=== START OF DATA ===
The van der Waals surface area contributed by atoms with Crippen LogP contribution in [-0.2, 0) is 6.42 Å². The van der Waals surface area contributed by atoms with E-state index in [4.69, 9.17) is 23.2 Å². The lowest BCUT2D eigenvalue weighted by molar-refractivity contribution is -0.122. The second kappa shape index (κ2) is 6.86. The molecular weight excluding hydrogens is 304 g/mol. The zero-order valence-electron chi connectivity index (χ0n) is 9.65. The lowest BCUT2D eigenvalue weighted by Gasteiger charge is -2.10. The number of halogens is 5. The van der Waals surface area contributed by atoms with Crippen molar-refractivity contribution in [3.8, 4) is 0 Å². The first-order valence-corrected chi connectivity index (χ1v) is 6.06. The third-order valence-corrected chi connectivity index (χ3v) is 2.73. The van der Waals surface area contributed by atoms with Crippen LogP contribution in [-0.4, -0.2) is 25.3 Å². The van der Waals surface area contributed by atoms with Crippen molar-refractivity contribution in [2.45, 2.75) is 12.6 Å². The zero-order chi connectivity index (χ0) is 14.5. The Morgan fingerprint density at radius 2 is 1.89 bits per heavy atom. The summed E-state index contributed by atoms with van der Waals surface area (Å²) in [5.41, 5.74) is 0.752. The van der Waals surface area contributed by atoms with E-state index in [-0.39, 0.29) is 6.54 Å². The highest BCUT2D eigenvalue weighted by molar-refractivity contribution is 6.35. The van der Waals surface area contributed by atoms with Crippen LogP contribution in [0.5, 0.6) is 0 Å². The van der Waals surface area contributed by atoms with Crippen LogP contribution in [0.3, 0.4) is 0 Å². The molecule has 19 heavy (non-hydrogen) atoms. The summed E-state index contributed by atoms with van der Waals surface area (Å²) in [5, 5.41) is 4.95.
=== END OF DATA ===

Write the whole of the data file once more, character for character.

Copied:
The van der Waals surface area contributed by atoms with Crippen LogP contribution in [-0.2, 0) is 6.42 Å². The van der Waals surface area contributed by atoms with E-state index in [4.69, 9.17) is 23.2 Å². The lowest BCUT2D eigenvalue weighted by molar-refractivity contribution is -0.122. The second kappa shape index (κ2) is 6.86. The molecular weight excluding hydrogens is 304 g/mol. The zero-order valence-electron chi connectivity index (χ0n) is 9.65. The lowest BCUT2D eigenvalue weighted by Gasteiger charge is -2.10. The number of halogens is 5. The van der Waals surface area contributed by atoms with Crippen molar-refractivity contribution in [3.8, 4) is 0 Å². The first-order valence-corrected chi connectivity index (χ1v) is 6.06. The third-order valence-corrected chi connectivity index (χ3v) is 2.73. The van der Waals surface area contributed by atoms with Crippen LogP contribution in [-0.4, -0.2) is 25.3 Å². The van der Waals surface area contributed by atoms with Crippen molar-refractivity contribution in [2.45, 2.75) is 12.6 Å². The zero-order chi connectivity index (χ0) is 14.5. The Morgan fingerprint density at radius 2 is 1.89 bits per heavy atom. The summed E-state index contributed by atoms with van der Waals surface area (Å²) in [5.41, 5.74) is 0.752. The van der Waals surface area contributed by atoms with E-state index in [-0.39, 0.29) is 6.54 Å². The highest BCUT2D eigenvalue weighted by molar-refractivity contribution is 6.35. The van der Waals surface area contributed by atoms with Crippen LogP contribution in [0.5, 0.6) is 0 Å². The van der Waals surface area contributed by atoms with Crippen LogP contribution in [0.3, 0.4) is 0 Å². The molecule has 19 heavy (non-hydrogen) atoms. The summed E-state index contributed by atoms with van der Waals surface area (Å²) in [5, 5.41) is 4.95.